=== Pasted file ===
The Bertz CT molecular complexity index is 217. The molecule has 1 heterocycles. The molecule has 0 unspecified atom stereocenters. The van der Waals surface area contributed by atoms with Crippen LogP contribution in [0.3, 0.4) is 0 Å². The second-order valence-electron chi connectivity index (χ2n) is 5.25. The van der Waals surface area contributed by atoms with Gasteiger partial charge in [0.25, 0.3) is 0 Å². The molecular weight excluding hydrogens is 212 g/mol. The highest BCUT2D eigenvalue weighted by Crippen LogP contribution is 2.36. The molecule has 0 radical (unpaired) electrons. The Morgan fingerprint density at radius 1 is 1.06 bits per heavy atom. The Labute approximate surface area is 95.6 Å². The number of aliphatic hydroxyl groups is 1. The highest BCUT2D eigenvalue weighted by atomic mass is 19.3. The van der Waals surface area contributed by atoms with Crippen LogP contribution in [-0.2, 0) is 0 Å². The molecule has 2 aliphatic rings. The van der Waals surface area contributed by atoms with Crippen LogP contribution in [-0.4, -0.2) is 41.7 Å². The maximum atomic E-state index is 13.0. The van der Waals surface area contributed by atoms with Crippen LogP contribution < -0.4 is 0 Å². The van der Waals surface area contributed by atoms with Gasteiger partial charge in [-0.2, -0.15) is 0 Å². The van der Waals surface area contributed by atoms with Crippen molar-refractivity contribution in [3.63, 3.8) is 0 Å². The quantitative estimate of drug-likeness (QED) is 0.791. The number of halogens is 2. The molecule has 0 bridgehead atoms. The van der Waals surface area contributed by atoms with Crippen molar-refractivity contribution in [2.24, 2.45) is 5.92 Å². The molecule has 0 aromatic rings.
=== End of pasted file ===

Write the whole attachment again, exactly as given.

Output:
The Bertz CT molecular complexity index is 217. The molecule has 1 heterocycles. The molecule has 0 unspecified atom stereocenters. The van der Waals surface area contributed by atoms with Crippen LogP contribution in [0.3, 0.4) is 0 Å². The second-order valence-electron chi connectivity index (χ2n) is 5.25. The van der Waals surface area contributed by atoms with Gasteiger partial charge in [0.25, 0.3) is 0 Å². The molecular weight excluding hydrogens is 212 g/mol. The highest BCUT2D eigenvalue weighted by Crippen LogP contribution is 2.36. The molecule has 0 radical (unpaired) electrons. The Morgan fingerprint density at radius 1 is 1.06 bits per heavy atom. The Labute approximate surface area is 95.6 Å². The number of aliphatic hydroxyl groups is 1. The highest BCUT2D eigenvalue weighted by atomic mass is 19.3. The van der Waals surface area contributed by atoms with Crippen LogP contribution in [-0.2, 0) is 0 Å². The molecule has 2 aliphatic rings. The van der Waals surface area contributed by atoms with Crippen LogP contribution in [-0.4, -0.2) is 41.7 Å². The maximum atomic E-state index is 13.0. The van der Waals surface area contributed by atoms with Crippen LogP contribution < -0.4 is 0 Å². The van der Waals surface area contributed by atoms with Gasteiger partial charge in [-0.2, -0.15) is 0 Å². The van der Waals surface area contributed by atoms with Crippen molar-refractivity contribution in [3.63, 3.8) is 0 Å². The quantitative estimate of drug-likeness (QED) is 0.791. The number of halogens is 2. The molecule has 0 bridgehead atoms. The van der Waals surface area contributed by atoms with Crippen molar-refractivity contribution in [2.24, 2.45) is 5.92 Å². The molecule has 0 aromatic rings.